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40 weeks pregnant

2015/04/06

Your baby at 40 weeks pregnant

Your baby is the size of a small pumpkin.

A mind of his own

So while you may be expecting a new family member this week, your little one might prefer a few more days or (dare we say it?) weeks in the coziness of your belly. In this case, your healthcare provider will keep a close eye on baby’s weight gain and tolerance to contractions. 

Cramped quarters

Baby is curled up tightly inside your uterus. If your little one is in a breech position (feet or rump down), your provider may attempt to turn him. If that doesn't work, your provider may discuss with you the possibility of a Cesarean birth.

Chubby cherub

Your little one has probably reached final birth weight and length. The average baby is 7.5 pounds and 20.5 inches long (boys are a bit bigger than girls). Fifteen percent of the total body weight is now from fat, which will help baby stay warm in the outside world. Organs and body systems are also ready for life outside the uterus. Your baby stored starch in his liver to be made into glucose after birth, and he or she has extra fluid on board as well. Like a camel, your little one is well equipped to get through birth and until your breast milk comes in.

Your pregnancy at 40 weeks

Last-minute indulgences

You’re not considered late until you hit 42 weeks. Though you're eager to greet your child, try and consider these final days as an opportunity for a little self-indulgence. Treat yourself to a pedicure, take in a movie or read a book from cover to cover. Once your little one arrives, you'll be on call 24 hours a day and it’ll be a while before you can squeeze in a little me-time.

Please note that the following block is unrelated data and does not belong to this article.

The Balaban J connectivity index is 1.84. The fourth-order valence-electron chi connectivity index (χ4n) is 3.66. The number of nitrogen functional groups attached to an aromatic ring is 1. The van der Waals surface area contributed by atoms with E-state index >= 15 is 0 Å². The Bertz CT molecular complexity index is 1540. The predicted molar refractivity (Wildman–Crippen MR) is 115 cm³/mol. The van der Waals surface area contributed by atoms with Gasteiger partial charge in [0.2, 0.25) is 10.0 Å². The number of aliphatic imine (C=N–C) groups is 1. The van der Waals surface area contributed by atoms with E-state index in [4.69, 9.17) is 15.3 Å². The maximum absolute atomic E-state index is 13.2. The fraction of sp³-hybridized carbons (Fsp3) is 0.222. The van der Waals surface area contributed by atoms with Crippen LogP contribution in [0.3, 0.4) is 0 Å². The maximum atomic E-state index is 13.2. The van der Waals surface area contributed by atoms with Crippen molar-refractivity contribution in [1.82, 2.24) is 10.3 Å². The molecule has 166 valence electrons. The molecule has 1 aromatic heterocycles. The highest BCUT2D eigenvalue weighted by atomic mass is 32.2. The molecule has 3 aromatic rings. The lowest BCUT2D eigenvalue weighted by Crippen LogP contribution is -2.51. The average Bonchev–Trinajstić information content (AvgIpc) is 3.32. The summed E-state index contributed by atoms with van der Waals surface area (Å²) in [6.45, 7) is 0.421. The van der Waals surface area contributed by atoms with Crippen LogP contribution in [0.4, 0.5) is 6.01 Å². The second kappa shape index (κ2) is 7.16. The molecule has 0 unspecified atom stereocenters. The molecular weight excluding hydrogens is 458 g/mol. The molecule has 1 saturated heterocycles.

Guess my age

Once your baby is born, you may discover that his or her true age is different from the one you calculated based on your last menstrual period or time of conception. Right after birth, a pediatric nurse or your baby's health care provider will evaluate gestational age based on physical features and neurological development. It’ll be interesting to compare these different dates!

Did you know?

Are you excited to hear your baby’s first cry? You may not realize that your newborn baby’s tear ducts won’t actually make tears until he or she is about a month old.

Quick tip for mom

You’ve made it to the big day! How will you know when labor starts? Three classic signs are: regular contractions that become closer and longer over time; a mucus vaginal discharge (called “mucus plug” or “bloody show”); or your water breaking (called “rupture of membranes”). Check in with your healthcare provider if you experience these signs, but stay home as long as you can!

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